“There is a better way” is a common mantra heard frequently in discussions between Fogarty Institute mentors and its entrepreneurs. It’s what drives us each day to devise and create new technologies that will transform patient care. And while the process is not always easy, there is nothing more rewarding than seeing a successful patient outcome as a result of a device that was created right here, in our own “family.”
That’s why we felt great pride the day that one of our companies-in-residence played a critical role in a complex surgery that redefined the lives of two toddlers and their family.
In early December 2016, two-year-old conjoined twin sisters Eva and Erika Sandoval were successfully separated during a 17-hour surgery that took place at Lucile Packard Children’s Hospital Stanford.
It took a team of 50 people, which included some of the best physicians in the world, to perform this very complex surgery, since the twins shared numerous organs. Led by Gary Hartman, MD, a clinical professor of surgery at the School of Medicine, it marked the fifth separation he conducted at Stanford, but the first time his team used a true 3D interactive virtual reality imaging system to help plan the surgery and address unexpected complications.
By using 3D glasses and a special display, the software, developed by Fogarty Institute startup EchoPixel, allows physicians to view and interact with organs as if they were physical objects, offering an unprecedented way to examine patients’ anatomy from every angle.
Frandics Chan, MD, Stanford cardiac radiologist and associate professor of radiology at the Stanford University Medical Center, worked with EchoPixel to develop the virtual reality tool and has used it to help physicians better visualize complex congenital heart cases in both adults and children.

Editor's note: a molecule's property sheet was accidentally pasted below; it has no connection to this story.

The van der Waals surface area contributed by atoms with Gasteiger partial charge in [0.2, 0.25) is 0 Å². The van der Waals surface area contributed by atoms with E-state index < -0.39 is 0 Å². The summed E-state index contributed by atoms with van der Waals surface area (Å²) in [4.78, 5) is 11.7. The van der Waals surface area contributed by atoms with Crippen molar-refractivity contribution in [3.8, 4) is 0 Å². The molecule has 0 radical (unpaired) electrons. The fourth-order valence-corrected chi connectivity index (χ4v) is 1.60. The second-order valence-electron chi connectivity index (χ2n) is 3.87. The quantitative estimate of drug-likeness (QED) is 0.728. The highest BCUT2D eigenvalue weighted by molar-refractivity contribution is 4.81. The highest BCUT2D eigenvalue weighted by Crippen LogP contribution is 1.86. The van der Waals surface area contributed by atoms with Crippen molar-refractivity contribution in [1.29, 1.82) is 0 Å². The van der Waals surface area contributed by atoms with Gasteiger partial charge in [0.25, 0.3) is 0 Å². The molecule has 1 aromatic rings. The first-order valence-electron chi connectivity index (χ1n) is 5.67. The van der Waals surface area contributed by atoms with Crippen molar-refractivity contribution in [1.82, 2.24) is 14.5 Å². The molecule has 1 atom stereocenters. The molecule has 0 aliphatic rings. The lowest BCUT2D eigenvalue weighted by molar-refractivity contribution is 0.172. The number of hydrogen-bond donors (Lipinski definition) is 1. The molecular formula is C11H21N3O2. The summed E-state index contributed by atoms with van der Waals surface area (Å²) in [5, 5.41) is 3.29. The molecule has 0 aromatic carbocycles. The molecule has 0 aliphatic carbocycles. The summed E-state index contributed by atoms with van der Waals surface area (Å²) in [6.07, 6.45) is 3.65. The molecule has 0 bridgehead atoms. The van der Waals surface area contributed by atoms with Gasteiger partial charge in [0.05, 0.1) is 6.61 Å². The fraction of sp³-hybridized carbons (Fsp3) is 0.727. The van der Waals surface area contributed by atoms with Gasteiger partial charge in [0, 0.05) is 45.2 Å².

He also used EchoPixel’s technology to help the conjoined twin’s surgical team prior to and during the surgery. Most notably, he used the VR tool to assist the surgeons visualize the complex pelvic anatomy of the conjoined twins, who between them shared three legs, one of which was not functional. The imaging played a critical role in allowing them to plan the best way to separate the sisters without major vessels bleeding out.
During the surgery, Dr. Chan was called in four times to answer questions on how to best approach unexpected complications, all of which were addressed with the help of the VR system. Specifically, EchoPixel’s technology helped confirm the orientation of the twins and the location of blood vessels going through the liver; determined which girl owned the single colon; and provided solutions for how to use the leg that wasn’t functional.
“EchoPixel’s technology was indispensable during the planning process and the surgery itself,” said Dr. Chan. “In complex cases, which are ripe for complications, the software allows physicians to familiarize with the abnormal anatomy just before they open the body. This can give them insight into the best way to proceed during the surgery, minimizing unexpected situations.”
The twins slept in separate beds for the first time following the surgery and one of them has already been discharged. There could not have been a more storybook ending for these two young girls.
For EchoPixel, it’s one more rewarding success story for the startup. In addition to situations like the conjoined twins, the technology has promising applications to solve a broad range of complex cases, including diagnosing and treating complicated cardiac conditions.
“Our True 3D Viewer has demonstrated significant results in a range of applications, from device sizing to virtual colonoscopy, but we’re particularly excited about our progress in pediatric cardiology,” said Ron Schilling, CEO of EchoPixel. “We’re honored to play a role in the success of these difficult operations, and to assist physicians in understanding and working with patient anatomy.”